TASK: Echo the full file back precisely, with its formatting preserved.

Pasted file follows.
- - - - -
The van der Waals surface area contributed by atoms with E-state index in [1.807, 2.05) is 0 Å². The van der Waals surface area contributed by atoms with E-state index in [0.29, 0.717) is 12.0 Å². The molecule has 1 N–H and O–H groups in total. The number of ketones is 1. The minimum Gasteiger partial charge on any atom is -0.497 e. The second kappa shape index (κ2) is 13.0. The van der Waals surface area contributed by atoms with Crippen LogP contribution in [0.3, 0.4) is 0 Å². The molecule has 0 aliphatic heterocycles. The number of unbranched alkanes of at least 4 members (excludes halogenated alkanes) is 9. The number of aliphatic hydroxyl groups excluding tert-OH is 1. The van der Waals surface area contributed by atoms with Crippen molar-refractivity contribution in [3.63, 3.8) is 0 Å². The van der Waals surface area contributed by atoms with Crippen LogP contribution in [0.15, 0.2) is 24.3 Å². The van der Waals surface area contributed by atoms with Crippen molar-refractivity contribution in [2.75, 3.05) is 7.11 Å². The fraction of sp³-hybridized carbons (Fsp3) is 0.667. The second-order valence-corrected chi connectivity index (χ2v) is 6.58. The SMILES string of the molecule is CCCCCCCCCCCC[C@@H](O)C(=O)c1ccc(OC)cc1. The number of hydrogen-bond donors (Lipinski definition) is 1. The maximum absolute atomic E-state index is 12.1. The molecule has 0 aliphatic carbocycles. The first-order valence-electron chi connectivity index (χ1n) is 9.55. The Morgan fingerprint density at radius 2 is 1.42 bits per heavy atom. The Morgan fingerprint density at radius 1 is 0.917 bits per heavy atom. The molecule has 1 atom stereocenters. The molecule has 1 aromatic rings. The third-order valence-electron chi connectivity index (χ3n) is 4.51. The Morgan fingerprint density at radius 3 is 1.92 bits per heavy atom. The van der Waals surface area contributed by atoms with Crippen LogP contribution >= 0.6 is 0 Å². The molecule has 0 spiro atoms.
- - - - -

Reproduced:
The van der Waals surface area contributed by atoms with E-state index in [1.807, 2.05) is 0 Å². The van der Waals surface area contributed by atoms with E-state index in [0.29, 0.717) is 12.0 Å². The molecule has 1 N–H and O–H groups in total. The number of ketones is 1. The minimum Gasteiger partial charge on any atom is -0.497 e. The second kappa shape index (κ2) is 13.0. The van der Waals surface area contributed by atoms with Crippen LogP contribution in [0.3, 0.4) is 0 Å². The molecule has 0 aliphatic heterocycles. The number of unbranched alkanes of at least 4 members (excludes halogenated alkanes) is 9. The number of aliphatic hydroxyl groups excluding tert-OH is 1. The van der Waals surface area contributed by atoms with Crippen molar-refractivity contribution in [3.63, 3.8) is 0 Å². The van der Waals surface area contributed by atoms with Crippen LogP contribution in [0.15, 0.2) is 24.3 Å². The van der Waals surface area contributed by atoms with Crippen molar-refractivity contribution in [2.75, 3.05) is 7.11 Å². The fraction of sp³-hybridized carbons (Fsp3) is 0.667. The second-order valence-corrected chi connectivity index (χ2v) is 6.58. The SMILES string of the molecule is CCCCCCCCCCCC[C@@H](O)C(=O)c1ccc(OC)cc1. The number of hydrogen-bond donors (Lipinski definition) is 1. The maximum absolute atomic E-state index is 12.1. The molecule has 0 aliphatic carbocycles. The first-order valence-electron chi connectivity index (χ1n) is 9.55. The Morgan fingerprint density at radius 2 is 1.42 bits per heavy atom. The Morgan fingerprint density at radius 1 is 0.917 bits per heavy atom. The molecule has 1 atom stereocenters. The molecule has 1 aromatic rings. The third-order valence-electron chi connectivity index (χ3n) is 4.51. The Morgan fingerprint density at radius 3 is 1.92 bits per heavy atom. The van der Waals surface area contributed by atoms with Crippen LogP contribution >= 0.6 is 0 Å². The molecule has 0 spiro atoms.